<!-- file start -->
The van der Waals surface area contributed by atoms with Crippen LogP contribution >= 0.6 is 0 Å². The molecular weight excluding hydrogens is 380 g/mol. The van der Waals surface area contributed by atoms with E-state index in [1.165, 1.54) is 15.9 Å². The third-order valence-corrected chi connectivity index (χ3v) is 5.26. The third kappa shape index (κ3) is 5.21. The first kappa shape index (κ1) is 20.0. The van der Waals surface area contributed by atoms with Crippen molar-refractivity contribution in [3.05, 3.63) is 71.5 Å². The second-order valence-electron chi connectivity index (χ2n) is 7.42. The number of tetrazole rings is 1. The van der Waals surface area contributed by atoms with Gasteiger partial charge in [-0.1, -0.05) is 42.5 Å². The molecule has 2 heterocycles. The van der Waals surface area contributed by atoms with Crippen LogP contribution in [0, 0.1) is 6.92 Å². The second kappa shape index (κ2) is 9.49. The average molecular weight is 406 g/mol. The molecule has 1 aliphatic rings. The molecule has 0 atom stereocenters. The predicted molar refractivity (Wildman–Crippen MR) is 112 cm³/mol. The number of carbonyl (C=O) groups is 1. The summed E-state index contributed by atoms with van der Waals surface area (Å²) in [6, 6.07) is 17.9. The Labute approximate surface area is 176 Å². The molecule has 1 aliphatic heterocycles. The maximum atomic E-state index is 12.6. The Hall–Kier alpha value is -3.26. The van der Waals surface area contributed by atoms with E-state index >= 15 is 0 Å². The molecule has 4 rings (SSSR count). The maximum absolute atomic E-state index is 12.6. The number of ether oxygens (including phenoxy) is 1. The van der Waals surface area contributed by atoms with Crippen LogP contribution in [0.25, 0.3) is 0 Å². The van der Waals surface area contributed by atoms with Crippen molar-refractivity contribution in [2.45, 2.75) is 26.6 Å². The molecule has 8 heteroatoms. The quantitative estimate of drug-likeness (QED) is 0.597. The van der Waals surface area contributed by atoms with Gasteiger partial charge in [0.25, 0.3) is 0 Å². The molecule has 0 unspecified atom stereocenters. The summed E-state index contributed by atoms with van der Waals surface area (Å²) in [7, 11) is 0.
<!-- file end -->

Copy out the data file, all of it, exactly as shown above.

The van der Waals surface area contributed by atoms with Crippen LogP contribution >= 0.6 is 0 Å². The molecular weight excluding hydrogens is 380 g/mol. The van der Waals surface area contributed by atoms with E-state index in [1.165, 1.54) is 15.9 Å². The third-order valence-corrected chi connectivity index (χ3v) is 5.26. The third kappa shape index (κ3) is 5.21. The first kappa shape index (κ1) is 20.0. The van der Waals surface area contributed by atoms with Crippen molar-refractivity contribution in [3.05, 3.63) is 71.5 Å². The second-order valence-electron chi connectivity index (χ2n) is 7.42. The number of tetrazole rings is 1. The van der Waals surface area contributed by atoms with Gasteiger partial charge in [-0.1, -0.05) is 42.5 Å². The molecule has 2 heterocycles. The van der Waals surface area contributed by atoms with Crippen LogP contribution in [0, 0.1) is 6.92 Å². The second kappa shape index (κ2) is 9.49. The average molecular weight is 406 g/mol. The molecule has 1 aliphatic rings. The molecule has 0 atom stereocenters. The predicted molar refractivity (Wildman–Crippen MR) is 112 cm³/mol. The number of carbonyl (C=O) groups is 1. The summed E-state index contributed by atoms with van der Waals surface area (Å²) in [6, 6.07) is 17.9. The Labute approximate surface area is 176 Å². The molecule has 1 aliphatic heterocycles. The maximum atomic E-state index is 12.6. The Hall–Kier alpha value is -3.26. The van der Waals surface area contributed by atoms with E-state index >= 15 is 0 Å². The molecule has 4 rings (SSSR count). The maximum absolute atomic E-state index is 12.6. The number of ether oxygens (including phenoxy) is 1. The van der Waals surface area contributed by atoms with Crippen LogP contribution in [0.25, 0.3) is 0 Å². The van der Waals surface area contributed by atoms with Crippen molar-refractivity contribution in [2.45, 2.75) is 26.6 Å². The molecule has 8 heteroatoms. The quantitative estimate of drug-likeness (QED) is 0.597. The van der Waals surface area contributed by atoms with Gasteiger partial charge in [0.25, 0.3) is 0 Å². The molecule has 0 unspecified atom stereocenters. The summed E-state index contributed by atoms with van der Waals surface area (Å²) in [7, 11) is 0.